Wednesday, March 27, 2013

Blue Bell to Bish Bosch: Engel to Walker

In 1958, a teenager from Hamilton, Ohio named Noel Scott Engel arrived in Los Angeles to pursue pop stardom. He cut 20 tracks or so for the tiny Orbit label and achieved regional success with the single "Blue Bell".

In 1965, The Walker Brothers had a # 1 hit in Britain with the moody ballad "The Sun Ain't Gonna Shine Anymore", sung by bandleader Scott Walker. They briefly had more fan club members than The Beatles. None of them were brothers. None of them were named Walker.

In 2013, a seventy year old man from London, England, named Scott Walker released the song "Epizootics!" from his fourteenth studio album "Bish Bosch". "Epizootics!" is a term which refers to epidemics in the animal world. The song is over ten minutes long with a video directed by Olivier Groulx, an Icelandic director who has worked primarily with Sigur Ros.

Noel Scott Engel and Scott Walker are the same man.

Scotty Engel, 15 when he recorded "Blue Bell", washed out as a teen idol by the early '60's and found himself playing bass around Hollywood in "discos" and nightclubs. One of the outfits he joined was a band led by a tall handsome guitar player who lived across the street from Brian Wilson. His name was John Maus but for some reason he'd begun to call himself John Walker. Scott Engel must have figured, why not, and they began appearing as The Walker Brothers.

Then they did something even crazier than that. Signed to a small recording contract with a company that had a London office, they pooled their funds, packed up, and moved to London. The London office didn't know they were coming. They shared an apartment and started recording.

Since then, Scott Walker has been in the United States for less than three months.

I discovered Scott Walker through a documentary that was briefly available on Netflix called "Scott Walker: 30 Century Man". As this post shows, that documentary was a rabbit hole that I have not emerged from over a year later. His career is so strange that trying to describe it all in one sitting feels like what it must feel like for true believers to try and chip away at atheism.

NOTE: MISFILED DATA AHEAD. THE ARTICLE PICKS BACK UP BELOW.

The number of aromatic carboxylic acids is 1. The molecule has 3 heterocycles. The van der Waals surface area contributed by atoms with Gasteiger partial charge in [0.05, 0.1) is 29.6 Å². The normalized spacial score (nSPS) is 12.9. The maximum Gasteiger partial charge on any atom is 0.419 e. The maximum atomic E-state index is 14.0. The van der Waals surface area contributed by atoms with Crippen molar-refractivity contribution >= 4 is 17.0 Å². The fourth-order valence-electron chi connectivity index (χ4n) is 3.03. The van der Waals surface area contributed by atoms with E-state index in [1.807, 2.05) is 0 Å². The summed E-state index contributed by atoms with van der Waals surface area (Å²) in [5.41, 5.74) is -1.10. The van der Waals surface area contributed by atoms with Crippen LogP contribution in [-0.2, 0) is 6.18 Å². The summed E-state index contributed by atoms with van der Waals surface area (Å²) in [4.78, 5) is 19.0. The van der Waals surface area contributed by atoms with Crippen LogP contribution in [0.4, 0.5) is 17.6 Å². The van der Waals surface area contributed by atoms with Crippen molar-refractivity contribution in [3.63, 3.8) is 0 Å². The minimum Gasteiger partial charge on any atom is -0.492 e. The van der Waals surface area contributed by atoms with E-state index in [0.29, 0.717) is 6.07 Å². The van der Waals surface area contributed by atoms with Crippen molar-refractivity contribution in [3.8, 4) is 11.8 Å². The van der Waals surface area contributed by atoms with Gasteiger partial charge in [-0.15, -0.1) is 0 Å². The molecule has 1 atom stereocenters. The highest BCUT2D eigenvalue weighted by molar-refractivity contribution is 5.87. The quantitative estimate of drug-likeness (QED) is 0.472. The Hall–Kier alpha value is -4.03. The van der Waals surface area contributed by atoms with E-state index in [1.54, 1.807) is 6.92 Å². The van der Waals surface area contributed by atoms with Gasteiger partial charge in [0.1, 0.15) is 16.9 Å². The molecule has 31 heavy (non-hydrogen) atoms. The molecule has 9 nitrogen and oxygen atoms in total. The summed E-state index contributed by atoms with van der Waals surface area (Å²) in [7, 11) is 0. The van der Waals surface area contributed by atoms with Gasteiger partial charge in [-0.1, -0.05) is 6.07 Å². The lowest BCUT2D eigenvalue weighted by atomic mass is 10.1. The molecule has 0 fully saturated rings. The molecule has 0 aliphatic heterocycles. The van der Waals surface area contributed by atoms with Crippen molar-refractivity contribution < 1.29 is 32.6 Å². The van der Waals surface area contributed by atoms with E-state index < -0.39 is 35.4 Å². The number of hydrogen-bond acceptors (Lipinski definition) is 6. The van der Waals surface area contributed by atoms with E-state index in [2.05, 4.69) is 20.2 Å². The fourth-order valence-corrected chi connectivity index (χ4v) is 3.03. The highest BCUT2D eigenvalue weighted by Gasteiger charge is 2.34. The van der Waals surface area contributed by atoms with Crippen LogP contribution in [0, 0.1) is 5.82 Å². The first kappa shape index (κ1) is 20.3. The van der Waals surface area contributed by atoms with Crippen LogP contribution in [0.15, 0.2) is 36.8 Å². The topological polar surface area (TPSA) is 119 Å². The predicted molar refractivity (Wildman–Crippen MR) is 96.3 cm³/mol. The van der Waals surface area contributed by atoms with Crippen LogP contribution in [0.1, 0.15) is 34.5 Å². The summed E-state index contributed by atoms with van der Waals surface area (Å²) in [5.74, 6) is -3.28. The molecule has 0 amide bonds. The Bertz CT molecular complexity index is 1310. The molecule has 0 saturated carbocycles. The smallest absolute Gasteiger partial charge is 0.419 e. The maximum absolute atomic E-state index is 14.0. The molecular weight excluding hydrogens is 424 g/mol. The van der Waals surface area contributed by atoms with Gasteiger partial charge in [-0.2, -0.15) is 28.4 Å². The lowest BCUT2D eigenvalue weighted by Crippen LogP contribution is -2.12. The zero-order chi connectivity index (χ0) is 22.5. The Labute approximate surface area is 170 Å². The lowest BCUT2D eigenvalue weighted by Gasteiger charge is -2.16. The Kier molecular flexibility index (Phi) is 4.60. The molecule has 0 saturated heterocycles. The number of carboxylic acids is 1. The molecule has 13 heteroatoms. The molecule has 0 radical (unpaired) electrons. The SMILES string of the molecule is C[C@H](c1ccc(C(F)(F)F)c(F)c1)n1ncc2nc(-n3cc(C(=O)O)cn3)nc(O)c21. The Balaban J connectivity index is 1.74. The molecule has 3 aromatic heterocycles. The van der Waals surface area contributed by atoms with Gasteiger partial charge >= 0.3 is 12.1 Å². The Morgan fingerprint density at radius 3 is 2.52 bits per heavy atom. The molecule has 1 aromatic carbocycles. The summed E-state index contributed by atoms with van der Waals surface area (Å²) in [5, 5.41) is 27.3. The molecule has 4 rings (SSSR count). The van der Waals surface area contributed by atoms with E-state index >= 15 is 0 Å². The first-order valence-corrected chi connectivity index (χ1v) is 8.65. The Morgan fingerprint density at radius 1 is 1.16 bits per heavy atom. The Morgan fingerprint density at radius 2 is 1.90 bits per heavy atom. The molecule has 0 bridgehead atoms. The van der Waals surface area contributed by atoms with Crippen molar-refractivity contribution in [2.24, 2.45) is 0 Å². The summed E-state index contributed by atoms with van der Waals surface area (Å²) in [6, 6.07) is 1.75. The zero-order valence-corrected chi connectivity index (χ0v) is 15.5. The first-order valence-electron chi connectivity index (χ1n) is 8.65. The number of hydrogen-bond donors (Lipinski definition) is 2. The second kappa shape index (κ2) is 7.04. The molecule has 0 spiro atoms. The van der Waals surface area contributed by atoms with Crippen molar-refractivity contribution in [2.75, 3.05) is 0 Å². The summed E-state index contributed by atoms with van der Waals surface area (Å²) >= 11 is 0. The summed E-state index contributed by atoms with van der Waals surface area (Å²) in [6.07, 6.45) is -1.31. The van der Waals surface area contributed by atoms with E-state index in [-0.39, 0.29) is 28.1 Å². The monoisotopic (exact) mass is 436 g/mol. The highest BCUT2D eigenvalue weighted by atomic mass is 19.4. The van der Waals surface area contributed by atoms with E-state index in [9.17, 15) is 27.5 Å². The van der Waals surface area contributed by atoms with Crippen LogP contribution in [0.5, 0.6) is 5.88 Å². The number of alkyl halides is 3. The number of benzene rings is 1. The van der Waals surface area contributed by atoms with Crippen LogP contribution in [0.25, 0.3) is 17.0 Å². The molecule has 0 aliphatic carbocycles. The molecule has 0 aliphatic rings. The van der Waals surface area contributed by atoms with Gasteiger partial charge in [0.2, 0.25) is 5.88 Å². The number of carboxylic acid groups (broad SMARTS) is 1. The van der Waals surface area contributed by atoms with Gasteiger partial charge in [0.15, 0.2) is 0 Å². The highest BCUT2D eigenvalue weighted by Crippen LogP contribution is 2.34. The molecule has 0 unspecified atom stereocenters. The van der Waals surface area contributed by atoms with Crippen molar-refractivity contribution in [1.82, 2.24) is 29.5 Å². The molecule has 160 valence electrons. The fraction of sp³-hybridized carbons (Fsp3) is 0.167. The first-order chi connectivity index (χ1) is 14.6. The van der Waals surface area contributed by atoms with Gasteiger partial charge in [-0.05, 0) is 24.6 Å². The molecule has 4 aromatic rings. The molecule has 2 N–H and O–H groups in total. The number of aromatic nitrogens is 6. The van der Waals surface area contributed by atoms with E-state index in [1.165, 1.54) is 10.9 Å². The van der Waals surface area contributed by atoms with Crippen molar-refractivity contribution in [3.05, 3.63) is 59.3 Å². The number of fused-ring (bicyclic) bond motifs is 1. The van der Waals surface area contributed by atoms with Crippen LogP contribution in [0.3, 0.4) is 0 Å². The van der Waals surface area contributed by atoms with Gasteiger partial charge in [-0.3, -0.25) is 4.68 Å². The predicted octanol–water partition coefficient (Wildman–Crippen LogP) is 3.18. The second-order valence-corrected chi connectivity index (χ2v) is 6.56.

In fact, the three links that I show above completely ignore the period from 1967 to 1970 when Scott Walker left The Walker Brothers to go solo. His fame skyrocketed and the five albums he released in those three years are, in my opinion, unparalleled. As in, if I had to put my money on a Mozart/Salieri outcome, Walker is Mozart and everyone else is Salieri.

He has unquestionably become my favorite musical artist of all time. And it is not even close. In the 1980's, a British musician named Julian Cope put together a compilation of Walker tracks to help restore what was by then a career that had faded into obscurity.

Cope called the compilation "The Godlike Genius of Scott Walker".

So, heathens, non-believers, look upon his works and despair. The Beatles gathered the world together in worship. The Rolling Stones led the hedons in revelry. The inscrutable voice of God emerged through one man only.

A man named Scott Walker. A man NOT named Scott Walker.

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